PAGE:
With the first year of a two-year master’s degree in counseling almost under her belt, Arielle Smith is looking forward to a career as a college counselor. But since she discovered last week that the crucial grant that she expected to cover her tuition might not be available next year, attaining that goal has been called into question.
Smith, 25, is not alone in worrying about how she will pay for school next year, after the California State University put what, for now, remains a temporary hold on State University Grant offers for graduate students in the system.
“Based on the history of things, it’s almost a guarantee they’re going to raise tuition again… and having no recourse other than going more and more into debt, is not a very good position to be in,” said Smith
The SUG awards provide $90 million in aid to about 16,000 California graduate students each year, but with continued budget cuts, the policy regarding the grants is being reviewed by Chancellor Charles B. Reed and the campus presidents at their monthly meeting this week.
“Unlike undergrads, we’re not eligible for Cal Grants, Pell Grants, our only form of financial aid is the SUGs and looking for our own scholarships and now since we’re not eligible for subsidized loans anymore, we can only rely on unsubsidized and private loans,” said Hayley Leventhal, 25, who is, like Smith, a graduate student in the counseling department at SF State.
Last year, graduate students became ineligible for subsidized loans.
In the 2011-12 academic year, 1,375 of the 4,057 graduate students at SF State were awarded a SUG as part of their financial aid, according to Jo Volkert, associate vice president of enrollment management.
CSU spokesman Erik Fallis warned against panicking about the hold. “It’s not nearly as black and white or yes or no as I’ve heard it stated,” he said. “It could be really different, or it could be no change at all.”
Still, for students like Smith, who already works in the counseling department office as part of her work study and interns in the athletics department on top of classes, the idea of having to take on additional loans or take on another part-time job to help pay for school is daunting.
“This would put me $35,000 in debt for a two-year grad program in a profession with not a very sure career outlook right now, because of the economy,” said Smith.
The confusion and worry surrounding the potential loss of grant funding has been amplified by the small trickle of information surrounding the hold. SF State students were not informed that the grants would not be part of their aid package, but rather discovered it simply by its absence.
“We regret the confusion and anxiety this uncertainty may cause our graduate students, and will send an email to them today to apologize for the confusion,” said Volkert in an email statement Friday.
According to Miles Nevin, executive director of the California State Student Association, very little information about the hold has been released.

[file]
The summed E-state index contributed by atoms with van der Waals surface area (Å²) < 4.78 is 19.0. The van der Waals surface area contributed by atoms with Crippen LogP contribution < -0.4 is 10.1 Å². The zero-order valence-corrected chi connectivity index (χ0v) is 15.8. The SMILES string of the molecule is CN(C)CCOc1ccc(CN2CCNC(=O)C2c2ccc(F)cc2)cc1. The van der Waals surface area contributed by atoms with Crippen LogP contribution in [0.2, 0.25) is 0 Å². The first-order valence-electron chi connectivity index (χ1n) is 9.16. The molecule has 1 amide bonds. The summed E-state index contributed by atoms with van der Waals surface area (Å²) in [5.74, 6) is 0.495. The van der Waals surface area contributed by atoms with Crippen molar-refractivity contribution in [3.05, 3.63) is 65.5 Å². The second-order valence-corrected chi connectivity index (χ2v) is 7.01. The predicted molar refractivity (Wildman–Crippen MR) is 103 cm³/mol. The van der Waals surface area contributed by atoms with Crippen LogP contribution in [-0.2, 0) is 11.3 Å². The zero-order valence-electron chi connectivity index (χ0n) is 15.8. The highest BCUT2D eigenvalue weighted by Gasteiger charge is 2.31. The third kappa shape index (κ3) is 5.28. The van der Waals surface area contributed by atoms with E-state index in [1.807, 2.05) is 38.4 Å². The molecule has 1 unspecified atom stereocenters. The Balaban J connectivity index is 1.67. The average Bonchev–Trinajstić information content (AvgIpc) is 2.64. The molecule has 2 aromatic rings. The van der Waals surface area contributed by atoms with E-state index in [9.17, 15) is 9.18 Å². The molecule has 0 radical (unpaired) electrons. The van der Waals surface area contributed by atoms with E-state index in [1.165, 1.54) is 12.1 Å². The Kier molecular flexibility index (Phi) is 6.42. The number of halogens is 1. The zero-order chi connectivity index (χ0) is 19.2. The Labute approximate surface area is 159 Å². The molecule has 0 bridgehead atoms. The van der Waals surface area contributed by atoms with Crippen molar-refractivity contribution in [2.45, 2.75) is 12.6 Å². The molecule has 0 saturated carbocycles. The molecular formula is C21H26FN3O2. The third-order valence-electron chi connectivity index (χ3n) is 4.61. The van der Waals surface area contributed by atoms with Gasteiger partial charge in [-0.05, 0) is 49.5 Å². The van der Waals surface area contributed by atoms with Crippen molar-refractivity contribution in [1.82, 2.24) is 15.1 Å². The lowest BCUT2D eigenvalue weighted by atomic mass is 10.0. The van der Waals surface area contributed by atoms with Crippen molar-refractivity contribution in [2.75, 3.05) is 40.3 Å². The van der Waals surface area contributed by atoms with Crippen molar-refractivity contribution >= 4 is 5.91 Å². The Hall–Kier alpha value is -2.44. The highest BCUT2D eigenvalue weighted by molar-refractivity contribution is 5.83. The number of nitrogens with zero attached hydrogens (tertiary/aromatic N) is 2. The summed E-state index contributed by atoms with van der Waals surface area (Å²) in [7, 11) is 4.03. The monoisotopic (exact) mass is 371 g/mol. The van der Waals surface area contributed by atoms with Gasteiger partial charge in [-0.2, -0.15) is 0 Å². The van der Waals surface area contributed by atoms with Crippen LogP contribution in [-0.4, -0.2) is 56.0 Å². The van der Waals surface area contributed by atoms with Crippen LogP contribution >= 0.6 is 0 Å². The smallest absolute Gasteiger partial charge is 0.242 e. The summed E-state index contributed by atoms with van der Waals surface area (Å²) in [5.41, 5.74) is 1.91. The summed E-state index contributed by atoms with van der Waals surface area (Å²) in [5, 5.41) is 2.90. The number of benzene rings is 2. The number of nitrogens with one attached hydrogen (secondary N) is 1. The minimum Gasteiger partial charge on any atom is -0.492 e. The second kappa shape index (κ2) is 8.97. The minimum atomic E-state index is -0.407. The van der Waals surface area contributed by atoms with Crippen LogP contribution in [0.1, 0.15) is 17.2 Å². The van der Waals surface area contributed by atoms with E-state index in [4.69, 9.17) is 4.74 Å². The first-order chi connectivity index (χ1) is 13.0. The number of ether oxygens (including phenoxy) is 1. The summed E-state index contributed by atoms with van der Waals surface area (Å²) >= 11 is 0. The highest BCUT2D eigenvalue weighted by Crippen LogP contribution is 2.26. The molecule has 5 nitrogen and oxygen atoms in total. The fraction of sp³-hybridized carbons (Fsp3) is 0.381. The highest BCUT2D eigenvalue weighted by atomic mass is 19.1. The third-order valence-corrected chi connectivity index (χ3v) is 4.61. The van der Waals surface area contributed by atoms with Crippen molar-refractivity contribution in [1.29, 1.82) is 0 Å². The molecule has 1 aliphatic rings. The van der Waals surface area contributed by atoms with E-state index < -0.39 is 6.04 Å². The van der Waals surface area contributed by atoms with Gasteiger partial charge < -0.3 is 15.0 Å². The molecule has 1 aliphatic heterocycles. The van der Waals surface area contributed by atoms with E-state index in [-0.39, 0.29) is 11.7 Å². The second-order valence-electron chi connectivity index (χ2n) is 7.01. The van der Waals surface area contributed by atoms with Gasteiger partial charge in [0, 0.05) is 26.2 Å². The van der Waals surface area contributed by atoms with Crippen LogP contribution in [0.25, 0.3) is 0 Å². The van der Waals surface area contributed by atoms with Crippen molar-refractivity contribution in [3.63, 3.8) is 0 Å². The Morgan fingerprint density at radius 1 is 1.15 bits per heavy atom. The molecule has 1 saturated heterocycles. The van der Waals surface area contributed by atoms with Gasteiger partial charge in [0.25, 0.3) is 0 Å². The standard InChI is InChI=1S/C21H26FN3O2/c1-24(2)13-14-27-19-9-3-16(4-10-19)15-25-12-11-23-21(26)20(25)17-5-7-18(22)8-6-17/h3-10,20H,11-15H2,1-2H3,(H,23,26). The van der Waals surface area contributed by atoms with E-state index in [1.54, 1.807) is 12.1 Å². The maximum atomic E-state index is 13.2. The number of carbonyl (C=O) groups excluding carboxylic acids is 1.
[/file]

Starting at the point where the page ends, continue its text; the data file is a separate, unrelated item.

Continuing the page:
“Right now, we have very little information,” said Nevin. “We’re saying, ‘Let’s wait and see what they do and then take a stand.’”
But Smith and Leventhal, aren’t waiting until a decision has been made to make their opinions heard. Immediately after confirming last week that there was a system-wide hold on SUG awards for graduate students, the pair started an online petition urging the chancellor and presidents to continue funding graduate education through the SUG awards.
In a little less than a week, the petition has gathered more than 2,300 signatures, with comments being forwarded to the chancellors and presidents.
For Leventhal and Smith, the petition is not just about them.
“What we really want to emphasize is that this isn’t just counseling students, this is nursing students, MBA students, students who are going for their teaching credentials, engineering students,” said Leventhal. “These are the students who will be taking the high-skilled jobs in California and by getting rid of this very vital student aid, we’ll be attracting not the most talented students, we’ll be attracting the most talented students who can afford to go into these programs.”
They are receiving the support of many faculty members, including English department chair Beverly Voloshin, who forwarded the petition to the department’s majors, minors, faculty and graduate students.
“Many of our graduate students are working part time, many of our graduate students are working as much as full time while they’re in graduate school,” said Voloshin. “So if their tuition grants are cancelled, some of them will be dropping out. Some of the very good students will be dropping out instead of finishing their degrees. That’s a real waste.”
While no explicit timeline has been set for a decision, Fallis said that students will be made aware as soon as the review has been completed.
“At this point, there is no change to this policy,” he said. “Students will be notified if there is any change.”
The Academic Senate has also unanimously approved a resolution in opposition to any cuts to graduate grants through the SUG program.